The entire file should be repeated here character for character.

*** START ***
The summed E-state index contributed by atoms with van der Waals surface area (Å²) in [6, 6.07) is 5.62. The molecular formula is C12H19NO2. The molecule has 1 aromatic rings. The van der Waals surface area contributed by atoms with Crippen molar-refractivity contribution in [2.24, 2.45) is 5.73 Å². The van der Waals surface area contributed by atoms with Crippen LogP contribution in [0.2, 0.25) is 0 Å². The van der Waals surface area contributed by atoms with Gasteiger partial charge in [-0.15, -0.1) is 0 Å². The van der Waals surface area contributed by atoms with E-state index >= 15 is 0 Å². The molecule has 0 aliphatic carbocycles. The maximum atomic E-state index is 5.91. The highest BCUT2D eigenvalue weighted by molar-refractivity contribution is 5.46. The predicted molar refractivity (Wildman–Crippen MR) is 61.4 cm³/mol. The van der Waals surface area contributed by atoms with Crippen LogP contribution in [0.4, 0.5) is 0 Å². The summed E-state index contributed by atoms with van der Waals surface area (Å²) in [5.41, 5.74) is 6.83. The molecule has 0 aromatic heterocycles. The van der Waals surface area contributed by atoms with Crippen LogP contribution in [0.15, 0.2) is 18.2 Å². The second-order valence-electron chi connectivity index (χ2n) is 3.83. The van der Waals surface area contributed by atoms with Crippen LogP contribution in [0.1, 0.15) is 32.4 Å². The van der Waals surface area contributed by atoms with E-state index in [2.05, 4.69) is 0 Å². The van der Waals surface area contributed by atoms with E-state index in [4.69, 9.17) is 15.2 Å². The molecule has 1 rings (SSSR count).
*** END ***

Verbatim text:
The summed E-state index contributed by atoms with van der Waals surface area (Å²) in [6, 6.07) is 5.62. The molecular formula is C12H19NO2. The molecule has 1 aromatic rings. The van der Waals surface area contributed by atoms with Crippen molar-refractivity contribution in [2.24, 2.45) is 5.73 Å². The van der Waals surface area contributed by atoms with Crippen LogP contribution in [0.2, 0.25) is 0 Å². The van der Waals surface area contributed by atoms with Gasteiger partial charge in [-0.15, -0.1) is 0 Å². The van der Waals surface area contributed by atoms with E-state index >= 15 is 0 Å². The molecule has 0 aliphatic carbocycles. The maximum atomic E-state index is 5.91. The highest BCUT2D eigenvalue weighted by molar-refractivity contribution is 5.46. The predicted molar refractivity (Wildman–Crippen MR) is 61.4 cm³/mol. The van der Waals surface area contributed by atoms with Crippen LogP contribution in [0.4, 0.5) is 0 Å². The summed E-state index contributed by atoms with van der Waals surface area (Å²) in [5.41, 5.74) is 6.83. The molecule has 0 aromatic heterocycles. The van der Waals surface area contributed by atoms with Crippen LogP contribution in [0.15, 0.2) is 18.2 Å². The second-order valence-electron chi connectivity index (χ2n) is 3.83. The van der Waals surface area contributed by atoms with Crippen LogP contribution in [0.1, 0.15) is 32.4 Å². The van der Waals surface area contributed by atoms with E-state index in [2.05, 4.69) is 0 Å². The van der Waals surface area contributed by atoms with E-state index in [4.69, 9.17) is 15.2 Å². The molecule has 1 rings (SSSR count).